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Publication numberUS7258634 B2
Publication typeGrant
Application numberUS 10/437,842
Publication dateAug 21, 2007
Filing dateMay 14, 2003
Priority dateMay 14, 2002
Fee statusPaid
Also published asUS7547261, US7695382, US7704171, US20040002398, US20070270254, US20070270255, US20080020871
Publication number10437842, 437842, US 7258634 B2, US 7258634B2, US-B2-7258634, US7258634 B2, US7258634B2
InventorsDavid Morrow, Jesse Hubbard, Andrew Maliszewski, Matthew Winningham
Original AssigneeWarrior Lacrosse, Inc.
Export CitationBiBTeX, EndNote, RefMan
External Links: USPTO, USPTO Assignment, Espacenet
Reinforced lacrosse head
US 7258634 B2
Abstract
A reinforced lacrosse head having improved strength includes a pair of opposing sidewall portions each having a top end and a bottom end, a scoop portion extending between the sidewall portions, a base portion extending between the bottom ends of the sidewall portions, and a throat portion extending from the base portion for attachment to a lacrosse handle. This reinforced lacrosse head has one or more reinforcement members that are coupled to one or more portions of the lacrosse head.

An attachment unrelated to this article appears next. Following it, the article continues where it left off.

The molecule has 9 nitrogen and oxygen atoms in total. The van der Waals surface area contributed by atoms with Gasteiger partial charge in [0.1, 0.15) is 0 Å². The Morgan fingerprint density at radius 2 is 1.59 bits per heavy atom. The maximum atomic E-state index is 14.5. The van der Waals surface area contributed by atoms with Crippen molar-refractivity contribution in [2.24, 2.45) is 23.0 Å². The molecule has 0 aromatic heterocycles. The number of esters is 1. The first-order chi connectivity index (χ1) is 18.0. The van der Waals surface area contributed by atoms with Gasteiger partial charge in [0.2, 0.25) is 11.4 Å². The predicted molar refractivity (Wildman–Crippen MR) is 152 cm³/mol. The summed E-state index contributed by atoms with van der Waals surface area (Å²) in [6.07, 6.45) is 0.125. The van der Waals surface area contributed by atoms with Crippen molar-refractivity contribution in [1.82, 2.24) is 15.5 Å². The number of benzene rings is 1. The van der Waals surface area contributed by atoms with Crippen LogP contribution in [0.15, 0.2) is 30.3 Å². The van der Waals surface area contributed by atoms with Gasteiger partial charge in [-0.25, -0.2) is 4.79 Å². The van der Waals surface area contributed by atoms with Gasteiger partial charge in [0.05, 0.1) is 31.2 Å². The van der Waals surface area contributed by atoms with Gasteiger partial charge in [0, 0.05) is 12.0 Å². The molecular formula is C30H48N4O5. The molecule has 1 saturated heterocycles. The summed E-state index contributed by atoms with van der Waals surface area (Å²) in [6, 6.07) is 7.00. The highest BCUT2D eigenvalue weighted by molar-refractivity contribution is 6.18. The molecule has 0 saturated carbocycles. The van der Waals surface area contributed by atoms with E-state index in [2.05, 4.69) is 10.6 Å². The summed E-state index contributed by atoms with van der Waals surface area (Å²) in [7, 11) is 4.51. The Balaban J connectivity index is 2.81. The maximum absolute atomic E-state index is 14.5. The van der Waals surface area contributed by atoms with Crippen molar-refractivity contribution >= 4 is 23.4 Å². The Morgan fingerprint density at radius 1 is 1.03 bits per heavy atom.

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Claims(28)
1. A method of forming a lacrosse head, comprising:
determining a configuration for the lacrosse head, which includes an open frame having a ballstop portion, a pair of opposing sidewalls, and a scoop, and a throat portion, which is intended to receive a lacrosse handle;
selecting a generally predetermined location in the open frame for at least one metal signal-piece reinforcement member to be disposed;